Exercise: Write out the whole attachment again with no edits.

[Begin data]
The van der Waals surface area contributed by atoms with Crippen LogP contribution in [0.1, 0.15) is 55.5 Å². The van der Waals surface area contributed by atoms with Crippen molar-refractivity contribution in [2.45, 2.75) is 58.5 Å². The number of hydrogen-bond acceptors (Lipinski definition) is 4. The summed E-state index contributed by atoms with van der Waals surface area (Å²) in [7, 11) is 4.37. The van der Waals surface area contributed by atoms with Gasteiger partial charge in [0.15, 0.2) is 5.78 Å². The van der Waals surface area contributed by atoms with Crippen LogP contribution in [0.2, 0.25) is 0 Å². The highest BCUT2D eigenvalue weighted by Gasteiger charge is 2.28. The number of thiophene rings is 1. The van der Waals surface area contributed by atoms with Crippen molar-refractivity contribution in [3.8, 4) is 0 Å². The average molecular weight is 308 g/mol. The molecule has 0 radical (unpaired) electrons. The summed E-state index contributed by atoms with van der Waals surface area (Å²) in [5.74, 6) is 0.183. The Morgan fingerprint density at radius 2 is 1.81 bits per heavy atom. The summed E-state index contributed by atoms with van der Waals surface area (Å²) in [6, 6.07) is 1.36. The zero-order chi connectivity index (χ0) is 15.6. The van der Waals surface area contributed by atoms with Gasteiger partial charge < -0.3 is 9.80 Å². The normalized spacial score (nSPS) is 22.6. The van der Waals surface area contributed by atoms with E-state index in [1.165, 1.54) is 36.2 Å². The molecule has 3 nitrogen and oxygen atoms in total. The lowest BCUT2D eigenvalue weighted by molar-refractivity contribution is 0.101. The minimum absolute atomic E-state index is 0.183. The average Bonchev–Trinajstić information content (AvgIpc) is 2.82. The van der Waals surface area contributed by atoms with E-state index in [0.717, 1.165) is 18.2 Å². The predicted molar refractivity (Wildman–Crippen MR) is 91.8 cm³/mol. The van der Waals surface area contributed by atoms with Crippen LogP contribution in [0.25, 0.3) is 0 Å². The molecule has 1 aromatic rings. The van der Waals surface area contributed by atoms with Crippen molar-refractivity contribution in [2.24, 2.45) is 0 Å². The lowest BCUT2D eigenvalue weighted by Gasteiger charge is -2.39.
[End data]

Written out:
The van der Waals surface area contributed by atoms with Crippen LogP contribution in [0.1, 0.15) is 55.5 Å². The van der Waals surface area contributed by atoms with Crippen molar-refractivity contribution in [2.45, 2.75) is 58.5 Å². The number of hydrogen-bond acceptors (Lipinski definition) is 4. The summed E-state index contributed by atoms with van der Waals surface area (Å²) in [7, 11) is 4.37. The van der Waals surface area contributed by atoms with Gasteiger partial charge in [0.15, 0.2) is 5.78 Å². The van der Waals surface area contributed by atoms with Crippen LogP contribution in [0.2, 0.25) is 0 Å². The highest BCUT2D eigenvalue weighted by Gasteiger charge is 2.28. The number of thiophene rings is 1. The van der Waals surface area contributed by atoms with Crippen molar-refractivity contribution in [3.8, 4) is 0 Å². The average molecular weight is 308 g/mol. The molecule has 0 radical (unpaired) electrons. The summed E-state index contributed by atoms with van der Waals surface area (Å²) in [5.74, 6) is 0.183. The Morgan fingerprint density at radius 2 is 1.81 bits per heavy atom. The summed E-state index contributed by atoms with van der Waals surface area (Å²) in [6, 6.07) is 1.36. The zero-order chi connectivity index (χ0) is 15.6. The van der Waals surface area contributed by atoms with Gasteiger partial charge < -0.3 is 9.80 Å². The normalized spacial score (nSPS) is 22.6. The van der Waals surface area contributed by atoms with E-state index in [1.165, 1.54) is 36.2 Å². The molecule has 3 nitrogen and oxygen atoms in total. The lowest BCUT2D eigenvalue weighted by molar-refractivity contribution is 0.101. The minimum absolute atomic E-state index is 0.183. The average Bonchev–Trinajstić information content (AvgIpc) is 2.82. The van der Waals surface area contributed by atoms with E-state index in [0.717, 1.165) is 18.2 Å². The predicted molar refractivity (Wildman–Crippen MR) is 91.8 cm³/mol. The van der Waals surface area contributed by atoms with Crippen LogP contribution in [0.25, 0.3) is 0 Å². The molecule has 1 aromatic rings. The van der Waals surface area contributed by atoms with Crippen molar-refractivity contribution in [2.24, 2.45) is 0 Å². The lowest BCUT2D eigenvalue weighted by Gasteiger charge is -2.39.